You didn’t have a disfunctional school system NATIONWIDE. You still had a tax base in the inner city, with small business AND working and middle classes living and working together.

It is not 1950 anymore.

When approximately fifty percent of the prison popultion comes from 15 percent of the general population, you have a systemic and cultural behavior problem.

The same goes for illegitimate births and other statistics. That’s why “the community” is refered to.

Of course ignoring bias in law enforcement, sentencing, access to birth control, education…this stuff just happens 'cause black folk are like that.

Facts are facts…

I grew up in a tough neighbourhood, noting compared to what’s out there now, but it wasn’t Riverside and it was over 30 years ago.

My parents sent me to private school…they threw money at the situation

My parents sent me away to summer camp to keep me of the streets…they threw money at the situation.

My parents did lots of things to make my life better, but in order to do that they needed access to resources to change the situation.

Sure I made choices to keep out of trouble, but the biggest part of that was removing me from the trouble or at least pushing it back a step.

just saying.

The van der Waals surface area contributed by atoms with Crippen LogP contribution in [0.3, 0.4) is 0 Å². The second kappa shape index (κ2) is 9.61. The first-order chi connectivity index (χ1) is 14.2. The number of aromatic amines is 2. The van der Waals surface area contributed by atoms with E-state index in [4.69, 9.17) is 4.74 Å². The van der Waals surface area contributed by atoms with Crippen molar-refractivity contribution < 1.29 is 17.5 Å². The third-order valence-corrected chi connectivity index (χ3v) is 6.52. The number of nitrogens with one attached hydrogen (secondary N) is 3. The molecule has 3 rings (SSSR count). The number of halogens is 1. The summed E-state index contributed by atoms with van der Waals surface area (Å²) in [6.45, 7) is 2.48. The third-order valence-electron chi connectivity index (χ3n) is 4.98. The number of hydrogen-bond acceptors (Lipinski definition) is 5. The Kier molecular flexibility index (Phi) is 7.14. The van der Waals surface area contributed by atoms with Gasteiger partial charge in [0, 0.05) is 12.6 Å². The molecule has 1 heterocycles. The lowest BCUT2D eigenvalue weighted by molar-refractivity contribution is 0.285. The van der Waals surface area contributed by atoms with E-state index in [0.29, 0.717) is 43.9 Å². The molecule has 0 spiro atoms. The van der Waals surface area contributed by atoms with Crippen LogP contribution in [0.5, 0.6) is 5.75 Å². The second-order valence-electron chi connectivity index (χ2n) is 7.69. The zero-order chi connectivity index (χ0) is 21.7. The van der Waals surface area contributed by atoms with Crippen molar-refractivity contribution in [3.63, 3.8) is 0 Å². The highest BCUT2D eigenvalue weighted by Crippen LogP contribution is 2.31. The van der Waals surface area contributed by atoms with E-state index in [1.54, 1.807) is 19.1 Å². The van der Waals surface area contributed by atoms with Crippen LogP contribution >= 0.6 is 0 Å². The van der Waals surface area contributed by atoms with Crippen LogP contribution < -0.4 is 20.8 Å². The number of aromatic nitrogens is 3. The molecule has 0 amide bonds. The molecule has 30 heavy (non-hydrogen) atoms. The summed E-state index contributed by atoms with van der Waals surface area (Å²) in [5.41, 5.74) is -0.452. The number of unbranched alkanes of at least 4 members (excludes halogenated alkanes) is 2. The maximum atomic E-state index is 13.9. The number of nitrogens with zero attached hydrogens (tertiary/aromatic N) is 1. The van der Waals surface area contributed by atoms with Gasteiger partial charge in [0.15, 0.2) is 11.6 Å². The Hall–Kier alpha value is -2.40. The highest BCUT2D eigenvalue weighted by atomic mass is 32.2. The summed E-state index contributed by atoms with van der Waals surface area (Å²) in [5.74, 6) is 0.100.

You were asking about Bill Cosby using his money to help the community. I am hard pressed to fins someone who has done more to give back to his community than Bill Cosby. VERY many VERY large VERY public donations. 20 million to Spellman college is an easy one to find. I also, in a very brief search, came across many other donations in the 100,000 to one million range.

Last time I checked there are more poor white folks than black, they are just spread out around the country rather than being clustered in some urban settings, so I think we can rule out the fiscal and educational matters. There is certainly some compelling data out there that a subtle and unintentional conspiracy exists against blacks due to their arrest rate or imprisonment rate, though I have only seen stats posted here rather than researched them myself. And I know first-hand that there are plenty of white crooks, drug dealers, etc., in suburbia and out. No question. But let’s not lose sight entirely here. Unless you’re suggesting that there is unfair prosecution in the sense that a great number of blacks in jail are innocent, there is still a problem. It doesn’t go away because “white folks commit more crimes yaknow”. Does it?

How does giving to Spellman College help the type of people Cosby is railing against?

Darn right. Thankfully, Cosby has done more than that. In fact, he’s done a hell of a lot more. His financial contributions to educational funds attest to that, as do his words.

Besides, there are times when some aptly chosen words can do a lot more than a few thousand dollars ever can.

You can throw a million dollars at parents and highschools but you can’t force them to make the right decisions with money, Holmes. Your parents used their money wisely. Assuming that just giving families a check for whatever amount will solve all of their problems and stop rap artists from using the word Nigga too much is ridiculous.

People of all cultures need to take responsibility for their own actions and behaviors regardless of past history of their neighborhoods, families or the reputation that precedes them.